• **BURN: **Part of revenue generated from monthly subscription fees and gaming fees in ALN is burned.
  • **GOVERN: **ALN is self-governed through the Aluna DAO, enabling decentralised control and evolution of the ALN token. Governors will be able to propose and vote on usage of the treasury and other protocol improvements.

ALN Private Sale, Revised Token Metrics and Roadmap

We have updated ALN’s allocation, metrics, and tokenomics based on recent developments shared here. Refer to our Whitepaper V1.5 for the full details.

This post covers the revised token allocation, token sale and private sale breakdown, then highlights some tokenomics changes, and ends off with our roadmap for the next 4 quarters.

Revised ALN Token Allocation

The treasury allocation has been reduced to accommodate the new token sale allocation. The complete breakdown is as follows:

Image for post

ALN Token Allocation as of 25th February 2021

ALN Token Sale Overview

25% of the total supply (25,000,000 ALN) is allocated to the Token Sale and divided into 4 phases held from Q4 2020 to Q1 2021, detailed in the table below:

Image for post

Note: All vesting is linear (by block) and starts from date of exchange listing.

Unsold tokens will be added to the Treasury.

ALN Token Private Sale Overview

The ALN private sale is currently open, and will end on 22nd February 2021, or when allocated tokens are sold out, whichever comes first.

5% of total supply (5,000,00 ALN) is allocated for the Private Sale, at the price of $0.08/ALN. Tokens will be locked up until exchange listing, followed by 6 months of linear vesting (by block).

Private Sale conditions:

  • Minimum contribution: US$10,000
  • Accepted currencies: ETH and ERC-20 (WBTC, DAI, USDC and USDT)
  • Restricted jurisdictions: USA and other sanctioned countries

ALN Token: Tokenomics Highlights

The core functions of the ALN token are to:

  1. Bootstrap the ALN community, ecosystem, utility and liquidity.
  2. Fuel the incentive and gamification mechanisms of ALN-powered products and services.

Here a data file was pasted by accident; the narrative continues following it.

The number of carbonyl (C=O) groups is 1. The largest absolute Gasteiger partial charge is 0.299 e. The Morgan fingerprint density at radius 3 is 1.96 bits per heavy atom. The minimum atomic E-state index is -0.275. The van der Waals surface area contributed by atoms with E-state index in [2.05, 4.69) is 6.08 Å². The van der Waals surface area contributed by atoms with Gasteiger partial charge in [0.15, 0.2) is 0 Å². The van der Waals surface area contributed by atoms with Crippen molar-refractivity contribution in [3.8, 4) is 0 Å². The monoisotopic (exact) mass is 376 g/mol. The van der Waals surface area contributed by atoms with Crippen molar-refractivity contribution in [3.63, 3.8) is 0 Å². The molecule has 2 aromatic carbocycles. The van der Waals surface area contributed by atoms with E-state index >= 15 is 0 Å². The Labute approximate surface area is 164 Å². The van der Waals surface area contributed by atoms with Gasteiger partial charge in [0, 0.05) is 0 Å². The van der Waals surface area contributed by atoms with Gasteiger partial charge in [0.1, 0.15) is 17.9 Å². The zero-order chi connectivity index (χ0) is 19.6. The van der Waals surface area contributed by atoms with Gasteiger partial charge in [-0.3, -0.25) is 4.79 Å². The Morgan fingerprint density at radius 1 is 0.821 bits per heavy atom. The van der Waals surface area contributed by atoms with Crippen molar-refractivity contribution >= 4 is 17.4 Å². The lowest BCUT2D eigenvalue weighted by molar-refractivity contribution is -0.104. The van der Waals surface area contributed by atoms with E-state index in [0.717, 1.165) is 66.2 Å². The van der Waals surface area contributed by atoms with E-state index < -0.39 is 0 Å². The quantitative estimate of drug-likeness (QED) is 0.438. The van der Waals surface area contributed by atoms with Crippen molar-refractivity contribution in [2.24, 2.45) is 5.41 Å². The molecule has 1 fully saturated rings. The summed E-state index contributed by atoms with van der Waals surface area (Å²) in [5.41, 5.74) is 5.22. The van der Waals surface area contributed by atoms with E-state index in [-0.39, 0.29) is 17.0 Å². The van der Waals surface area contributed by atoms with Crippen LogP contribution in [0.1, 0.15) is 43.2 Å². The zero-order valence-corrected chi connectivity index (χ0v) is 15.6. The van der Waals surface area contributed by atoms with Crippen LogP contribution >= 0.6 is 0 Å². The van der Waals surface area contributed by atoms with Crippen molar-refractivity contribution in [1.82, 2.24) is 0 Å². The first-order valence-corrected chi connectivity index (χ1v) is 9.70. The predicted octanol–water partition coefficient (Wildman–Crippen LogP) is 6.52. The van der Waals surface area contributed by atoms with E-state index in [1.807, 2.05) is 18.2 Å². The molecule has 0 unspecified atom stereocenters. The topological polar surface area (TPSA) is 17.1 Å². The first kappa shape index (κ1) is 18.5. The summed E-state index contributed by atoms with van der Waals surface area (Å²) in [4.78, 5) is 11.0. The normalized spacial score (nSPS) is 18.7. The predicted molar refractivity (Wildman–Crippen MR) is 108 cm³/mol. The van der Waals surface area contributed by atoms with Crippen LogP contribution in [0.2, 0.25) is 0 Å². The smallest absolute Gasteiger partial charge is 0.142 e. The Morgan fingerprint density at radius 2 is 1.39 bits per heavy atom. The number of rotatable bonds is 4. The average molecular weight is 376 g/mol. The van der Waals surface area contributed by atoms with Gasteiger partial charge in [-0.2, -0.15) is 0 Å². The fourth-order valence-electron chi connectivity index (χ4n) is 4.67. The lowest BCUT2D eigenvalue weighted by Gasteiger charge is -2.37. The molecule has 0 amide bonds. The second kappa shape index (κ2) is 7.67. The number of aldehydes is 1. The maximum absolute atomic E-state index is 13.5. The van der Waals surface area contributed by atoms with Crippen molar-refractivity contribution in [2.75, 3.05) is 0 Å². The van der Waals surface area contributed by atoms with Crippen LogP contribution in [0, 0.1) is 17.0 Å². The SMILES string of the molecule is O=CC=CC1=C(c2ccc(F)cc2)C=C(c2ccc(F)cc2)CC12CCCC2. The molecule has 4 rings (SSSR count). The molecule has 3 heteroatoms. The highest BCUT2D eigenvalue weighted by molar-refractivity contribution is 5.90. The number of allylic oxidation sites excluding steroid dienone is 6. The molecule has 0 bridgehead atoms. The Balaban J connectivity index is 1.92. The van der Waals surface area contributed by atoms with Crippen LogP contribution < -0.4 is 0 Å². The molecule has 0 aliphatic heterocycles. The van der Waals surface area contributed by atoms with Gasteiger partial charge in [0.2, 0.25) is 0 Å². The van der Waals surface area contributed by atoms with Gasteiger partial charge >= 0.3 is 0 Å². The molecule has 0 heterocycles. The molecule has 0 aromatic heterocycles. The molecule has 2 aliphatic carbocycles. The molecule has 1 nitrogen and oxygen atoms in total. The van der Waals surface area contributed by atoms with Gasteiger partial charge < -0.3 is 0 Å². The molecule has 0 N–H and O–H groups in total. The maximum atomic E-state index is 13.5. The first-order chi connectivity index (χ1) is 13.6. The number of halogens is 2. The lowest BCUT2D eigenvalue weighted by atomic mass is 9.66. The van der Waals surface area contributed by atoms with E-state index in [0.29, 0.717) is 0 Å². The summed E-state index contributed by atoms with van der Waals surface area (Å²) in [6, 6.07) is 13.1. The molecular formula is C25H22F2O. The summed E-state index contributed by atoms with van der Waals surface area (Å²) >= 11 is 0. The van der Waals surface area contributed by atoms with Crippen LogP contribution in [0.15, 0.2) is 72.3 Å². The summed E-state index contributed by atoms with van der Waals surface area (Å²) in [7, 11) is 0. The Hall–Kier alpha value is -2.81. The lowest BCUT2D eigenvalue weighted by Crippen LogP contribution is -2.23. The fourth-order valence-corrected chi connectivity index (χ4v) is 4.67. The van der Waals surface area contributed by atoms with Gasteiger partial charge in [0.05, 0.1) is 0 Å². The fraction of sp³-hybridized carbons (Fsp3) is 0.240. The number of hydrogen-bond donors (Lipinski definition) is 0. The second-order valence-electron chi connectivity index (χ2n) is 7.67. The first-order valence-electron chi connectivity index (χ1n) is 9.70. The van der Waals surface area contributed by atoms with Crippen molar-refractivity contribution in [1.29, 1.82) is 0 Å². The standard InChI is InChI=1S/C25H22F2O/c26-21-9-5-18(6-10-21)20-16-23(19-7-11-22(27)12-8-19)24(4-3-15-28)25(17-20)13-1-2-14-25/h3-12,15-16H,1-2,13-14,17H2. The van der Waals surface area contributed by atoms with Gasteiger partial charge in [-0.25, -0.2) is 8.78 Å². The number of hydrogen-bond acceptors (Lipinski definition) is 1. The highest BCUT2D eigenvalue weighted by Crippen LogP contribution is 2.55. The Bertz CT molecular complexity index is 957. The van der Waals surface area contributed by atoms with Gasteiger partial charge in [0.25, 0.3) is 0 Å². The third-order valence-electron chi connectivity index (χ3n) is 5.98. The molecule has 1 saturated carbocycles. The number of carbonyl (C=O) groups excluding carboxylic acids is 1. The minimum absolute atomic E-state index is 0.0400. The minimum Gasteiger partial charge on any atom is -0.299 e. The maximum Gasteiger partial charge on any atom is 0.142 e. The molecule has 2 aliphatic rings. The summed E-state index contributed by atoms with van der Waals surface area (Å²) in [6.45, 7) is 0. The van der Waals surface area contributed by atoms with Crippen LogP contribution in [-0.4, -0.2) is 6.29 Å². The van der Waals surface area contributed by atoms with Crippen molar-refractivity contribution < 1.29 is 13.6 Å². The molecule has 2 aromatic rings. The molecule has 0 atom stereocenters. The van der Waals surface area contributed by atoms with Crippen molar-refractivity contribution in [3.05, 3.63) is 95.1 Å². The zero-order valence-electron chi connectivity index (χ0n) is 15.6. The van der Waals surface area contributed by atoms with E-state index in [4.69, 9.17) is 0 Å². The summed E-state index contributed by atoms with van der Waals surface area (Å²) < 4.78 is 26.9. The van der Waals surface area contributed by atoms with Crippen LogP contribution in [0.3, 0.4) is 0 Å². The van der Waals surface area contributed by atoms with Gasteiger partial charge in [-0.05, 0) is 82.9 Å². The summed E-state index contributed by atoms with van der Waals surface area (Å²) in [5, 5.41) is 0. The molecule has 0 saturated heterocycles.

3. Coordinate decentralised governance and reward the community of governors.

Here we highlight some new incentive mechanisms in our latest Whitepaper, namely the Aluna.Social Performance Pool, and ALN’s value accrual design with the addition of the Rewards Pool.

For more information about other incentive mechanisms such as participation mining, holding and staking rewards, refer to our latest Whitepaper.

Aluna.Social Performance Pool

Up to 50% of fees from Aluna.Social (e.g. payment for PRO subscription plans starting Q2 2021) will be added to a Performance Pool. This is then shared among all the profitable leader traders every month.

Rewards Pool

Up to 50% of ALN fees and 5% of non-ALN fees from ALN-powered platforms and smart contracts (e.g. for prediction games, defi social trading) will be added to a Rewards Pool. This is then distributed to ALN stakers and added to the community-owned treasury.

Aluna Roadmap: 2021

We also completed our smart contract audit with CertiK last month, and are in the process of completing a platform infrastructure security audit with  Deployflow.

Here’s our roadmap for the next 4 quarters:

Image for post

Refer to section 7 in our Whitepaper for the long term roadmap.

How and Where to Buy ALN – An Easy Step by Step Guide

You will have to first buy one of the major cryptocurrencies, usually either Bitcoin (BTC), Ethereum (ETH), Tether (USDT)… We will use Binance here as it is one of the largest crypto exchanges that accept fiat deposits.

Binance is a popular cryptocurrency exchange which was started in China but then moved their headquarters to the crypto-friendly Island of Malta in the EU. Binance is popular for its crypto to crypto exchange services. Binance exploded onto the scene in the mania of 2017 and has since gone on to become the top crypto exchange in the world.

Once you finished the KYC process. You will be asked to add a payment method. Here you can either choose to provide a credit/debit card or use a bank transfer. You will be charged higher fees when using cards but you will also make an instant purchase. While a bank transfer will be cheaper but slower, depending on the country of your residence.

SIGN UP ON BINANCE

Step by Step Guide ☞ What is Binance | How to Create an account on Binance (Updated 2021)

Next step - Transfer your cryptos to an Altcoin Exchange

Since ALN is an altcoin we need to transfer our coins to an exchange that ALN can be traded. Below is a list of exchanges that offers to trade ALN in various market pairs, head to their websites and register for an account.

Once finished you will then need to make a BTC/ETH/USDT deposit to the exchange from Binance depending on the available market pairs. After the deposit is confirmed you may then purchase SHIB from the exchange view.

Exchange: Gate.io

Apart from the exchange(s) above, there are a few popular crypto exchanges where they have decent daily trading volumes and a huge user base. This will ensure you will be able to sell your coins at any time and the fees will usually be lower. It is suggested that you also register on these exchanges since once ALN gets listed there it will attract a large amount of trading volumes from the users there, that means you will be having some great trading opportunities!

Top exchanges for token-coin trading. Follow instructions and make unlimited money

BinanceBittrexPoloniexBitfinexHuobiMXCProBITGate.ioCoinbase

Find more information ALN

WebsiteExplorerExplorer 2WhitepaperSource CodeSocial ChannelSocial Channel 2Message BoardCoinmarketcap